• Lower the bar by pushing back with your hips as far as it will go until you feel the tension in your hamstring. 
                  • Push your hips forward and squeeze your glutes, returning to the starting position.

                  For many beginners, the tension in the hamstring is a limiting factor to how low you can go. With time, this improves. The RDL is a great exercise for strengthening the posterior chain. It is also a brilliant choice for your leg day routine, as it strengthens and builds up the hamstring while improving overall muscle strength.

                    6. Snatch Grip Deadlift

                      The snatch grip is a more difficult barbell deadlift variation with an increased range of motion. This variation works the same muscles as the conventional deadlift but, thanks to the extremely wide grip position, focuses more on the muscles of your upper back while sparing your lower back.

                      To perform the Snatch grip deadlift:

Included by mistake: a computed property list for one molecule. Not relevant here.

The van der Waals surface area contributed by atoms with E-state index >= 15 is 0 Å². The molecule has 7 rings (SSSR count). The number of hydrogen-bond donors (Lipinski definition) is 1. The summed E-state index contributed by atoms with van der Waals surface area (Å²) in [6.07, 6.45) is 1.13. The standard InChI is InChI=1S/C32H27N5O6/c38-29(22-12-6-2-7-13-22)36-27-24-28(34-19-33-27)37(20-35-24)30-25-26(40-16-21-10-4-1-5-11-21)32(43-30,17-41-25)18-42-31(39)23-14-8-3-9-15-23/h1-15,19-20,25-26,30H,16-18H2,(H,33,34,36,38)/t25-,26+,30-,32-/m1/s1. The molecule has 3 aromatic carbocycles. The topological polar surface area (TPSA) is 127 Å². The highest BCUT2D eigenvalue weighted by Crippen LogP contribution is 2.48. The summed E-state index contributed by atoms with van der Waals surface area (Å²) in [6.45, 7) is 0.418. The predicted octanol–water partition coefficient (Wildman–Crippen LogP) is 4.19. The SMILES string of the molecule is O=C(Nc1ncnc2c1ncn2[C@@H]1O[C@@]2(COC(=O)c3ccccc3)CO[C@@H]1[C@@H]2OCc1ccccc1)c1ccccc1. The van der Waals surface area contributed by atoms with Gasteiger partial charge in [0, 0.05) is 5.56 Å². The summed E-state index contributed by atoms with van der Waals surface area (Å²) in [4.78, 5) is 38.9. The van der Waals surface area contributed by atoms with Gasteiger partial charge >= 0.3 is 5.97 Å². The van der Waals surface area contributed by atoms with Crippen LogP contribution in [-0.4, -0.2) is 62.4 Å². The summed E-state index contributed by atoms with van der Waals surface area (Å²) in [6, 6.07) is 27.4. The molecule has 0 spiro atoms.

• Begin in the usual deadlift position with your feet wider than the hip. 
                      • Position your feet with the middle bar right over your mid-foot with your toes angled outward. 
                      • Lower yourself at the hip till your shins are barely touching the bar
                      • Grasp the barbell wide with a wide grip. The type of grip used is important, and most bodybuilders opt for a snatch or hook grip. Many gym enthusiasts and athletes opt for using straps to maintain their grip and reduce pain in the fingers, as the hook grip can be extremely painful.
                      • Your index finger should be outside of the ring on each side. The width of your grip, however, depends on your height and arm’s length, and so if you are on the shorter side, you might end up gripping the bar with your pinky inside of the ring.
                      • Once you are in form, set your shoulders, lock your elbows.
                      • One helpful cue for keeping form is trying to pull the bar apart sideways. Keep this in mind as you lift your chest, drive your feet into the ground, and lift the bar.
                      • Inhale, engage your core, and keep the bar close to your body as you lift. Once fully extended, hold this position for a few seconds.
                      • Lower the bar and exhale. Repeat for as many reps as possible.

                      Although it requires more mobility, this variation is great for grip and posterior chain strength. A less common variation, the snatch grip provides great muscle results for those who dare.

                        7. Stiff Leg Deadlift